Tag Archives: continuity of care

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DenisSir Denis Pereira Gray, OBE, is a consultant at St Leonard’s Research Practice, Exeter, and Emeritus Professor at the University of Exeter in the United Kingdom

 

A few weeks ago a blog by Domhnall MacAuley picked up on an article that I had written in the British Journal of General Practice, entitled “Academic general practice: a viewpoint on achievements and challenges.” The article was written to ask some big questions and to stimulate debate about academic general practice and Domhnall's blog followed it up interestingly and extended the issues.

I am still optimistic about academic general practice. General practice is the key branch of the medical profession and there are still many aspects of it to be discovered. Yes of course “big data” are a new resource and need new techniques, but a place remains for clinical research in general practice and in single research active general practices too. However, the relationships and the support for research in clinical settings need clarification and funding. The prime role of single practice research is to study new clinical developments, to scope their potential, and pave the way for bigger definitive studies.   Single practices do have the numbers for statistical significance if they choose their subject ...continue reading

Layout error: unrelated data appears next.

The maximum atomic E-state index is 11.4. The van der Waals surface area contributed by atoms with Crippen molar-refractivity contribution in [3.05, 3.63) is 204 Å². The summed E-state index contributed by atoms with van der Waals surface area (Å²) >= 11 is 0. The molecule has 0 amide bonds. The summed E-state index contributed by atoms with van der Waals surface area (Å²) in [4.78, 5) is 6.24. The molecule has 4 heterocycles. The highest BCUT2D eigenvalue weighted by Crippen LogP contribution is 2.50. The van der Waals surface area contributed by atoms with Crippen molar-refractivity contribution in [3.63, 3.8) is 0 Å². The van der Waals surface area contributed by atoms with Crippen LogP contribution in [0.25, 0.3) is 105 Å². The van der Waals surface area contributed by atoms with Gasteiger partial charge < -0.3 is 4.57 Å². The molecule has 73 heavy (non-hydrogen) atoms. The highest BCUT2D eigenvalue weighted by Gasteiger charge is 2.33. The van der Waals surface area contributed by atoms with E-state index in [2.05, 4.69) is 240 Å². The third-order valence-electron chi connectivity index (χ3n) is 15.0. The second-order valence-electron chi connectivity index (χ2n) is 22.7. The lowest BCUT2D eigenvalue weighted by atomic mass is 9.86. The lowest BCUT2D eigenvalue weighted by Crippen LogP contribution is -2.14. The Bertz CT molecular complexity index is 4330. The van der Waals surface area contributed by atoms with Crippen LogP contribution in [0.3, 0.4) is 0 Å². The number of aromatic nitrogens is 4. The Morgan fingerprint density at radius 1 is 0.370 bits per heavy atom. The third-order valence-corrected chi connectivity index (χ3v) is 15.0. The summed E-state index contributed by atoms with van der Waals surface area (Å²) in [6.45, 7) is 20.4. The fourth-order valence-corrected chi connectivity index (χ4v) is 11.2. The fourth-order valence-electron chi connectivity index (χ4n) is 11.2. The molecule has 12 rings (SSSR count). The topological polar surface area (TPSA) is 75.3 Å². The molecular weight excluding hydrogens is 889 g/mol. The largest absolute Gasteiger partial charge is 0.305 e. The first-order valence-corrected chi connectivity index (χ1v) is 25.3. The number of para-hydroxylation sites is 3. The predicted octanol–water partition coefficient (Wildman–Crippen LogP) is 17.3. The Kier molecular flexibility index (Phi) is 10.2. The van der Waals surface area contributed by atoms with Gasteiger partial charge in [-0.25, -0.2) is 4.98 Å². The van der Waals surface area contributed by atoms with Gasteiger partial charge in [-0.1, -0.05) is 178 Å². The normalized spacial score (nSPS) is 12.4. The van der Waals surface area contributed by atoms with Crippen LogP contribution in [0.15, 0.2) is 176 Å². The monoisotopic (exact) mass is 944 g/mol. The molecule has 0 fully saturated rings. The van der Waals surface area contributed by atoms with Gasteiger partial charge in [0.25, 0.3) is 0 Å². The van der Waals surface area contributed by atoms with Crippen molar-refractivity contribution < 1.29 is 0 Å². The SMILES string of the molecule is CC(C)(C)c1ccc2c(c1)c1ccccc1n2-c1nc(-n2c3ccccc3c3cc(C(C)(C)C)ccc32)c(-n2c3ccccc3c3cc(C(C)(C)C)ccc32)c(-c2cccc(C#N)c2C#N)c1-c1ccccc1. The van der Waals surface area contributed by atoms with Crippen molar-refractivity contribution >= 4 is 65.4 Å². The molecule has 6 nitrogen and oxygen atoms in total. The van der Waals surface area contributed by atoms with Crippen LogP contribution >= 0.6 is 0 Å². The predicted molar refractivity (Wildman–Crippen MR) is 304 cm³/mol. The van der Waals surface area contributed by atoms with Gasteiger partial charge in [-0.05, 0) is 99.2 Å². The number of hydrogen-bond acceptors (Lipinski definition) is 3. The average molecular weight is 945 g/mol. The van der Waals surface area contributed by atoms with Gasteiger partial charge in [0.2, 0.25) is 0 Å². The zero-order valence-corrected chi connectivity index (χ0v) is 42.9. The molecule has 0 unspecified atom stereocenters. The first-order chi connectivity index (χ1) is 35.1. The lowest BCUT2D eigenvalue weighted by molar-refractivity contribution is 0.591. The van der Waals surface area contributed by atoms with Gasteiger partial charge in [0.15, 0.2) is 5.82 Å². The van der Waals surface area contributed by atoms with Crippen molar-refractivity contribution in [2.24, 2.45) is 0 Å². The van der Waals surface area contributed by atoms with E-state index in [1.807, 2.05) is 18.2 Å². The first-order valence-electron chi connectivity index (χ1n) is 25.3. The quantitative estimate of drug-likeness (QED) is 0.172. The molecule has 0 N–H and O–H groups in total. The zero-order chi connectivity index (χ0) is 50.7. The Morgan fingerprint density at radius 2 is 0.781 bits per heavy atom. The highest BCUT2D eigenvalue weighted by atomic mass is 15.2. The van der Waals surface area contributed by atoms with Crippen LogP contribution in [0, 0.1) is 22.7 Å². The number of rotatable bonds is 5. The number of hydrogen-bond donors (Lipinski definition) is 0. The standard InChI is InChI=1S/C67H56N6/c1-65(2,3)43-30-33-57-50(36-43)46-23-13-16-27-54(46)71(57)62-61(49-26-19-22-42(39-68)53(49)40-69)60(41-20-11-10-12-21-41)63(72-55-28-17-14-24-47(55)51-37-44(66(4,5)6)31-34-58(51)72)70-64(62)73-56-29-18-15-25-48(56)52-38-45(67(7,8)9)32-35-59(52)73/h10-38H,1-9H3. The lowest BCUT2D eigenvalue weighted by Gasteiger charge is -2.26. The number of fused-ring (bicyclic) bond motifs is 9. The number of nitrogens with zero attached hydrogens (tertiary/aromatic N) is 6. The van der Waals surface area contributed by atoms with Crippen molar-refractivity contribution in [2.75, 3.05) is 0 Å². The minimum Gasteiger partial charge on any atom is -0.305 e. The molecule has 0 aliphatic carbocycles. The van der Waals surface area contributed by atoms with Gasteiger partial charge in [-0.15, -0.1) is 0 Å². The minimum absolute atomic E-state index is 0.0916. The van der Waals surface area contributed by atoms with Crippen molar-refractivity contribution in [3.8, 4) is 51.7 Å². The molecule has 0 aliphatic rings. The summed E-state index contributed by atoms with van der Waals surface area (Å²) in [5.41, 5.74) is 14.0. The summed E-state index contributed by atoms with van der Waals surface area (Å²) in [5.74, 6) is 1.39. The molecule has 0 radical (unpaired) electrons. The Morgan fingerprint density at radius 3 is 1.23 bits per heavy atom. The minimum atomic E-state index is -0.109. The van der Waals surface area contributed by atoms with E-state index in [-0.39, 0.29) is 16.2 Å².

This week's author interviews:

Interview with Dr. Christopher Parshuram, critical care specialist with the Hospital for Sick Children in Toronto. He is the lead author of a randomized trial published in CMAJ looking at patient safety, resident well-being and continuity of care for three resident duty schedules in the ICU. Work schedules incorporating shorter periods of continuous duty affected neither doctors' daytime sleepiness nor adverse outcomes in patients.

Interview with Dr. Thomas Maniatis, internal medicine training program director and clinical ethicist at McGill. Dr. Maniatis is the author of a commentary published in CMAJ. He argues that resident duty-hour reform must be further evaluated in order to design systems that provide maximal benefit and minimal harms for all involved.

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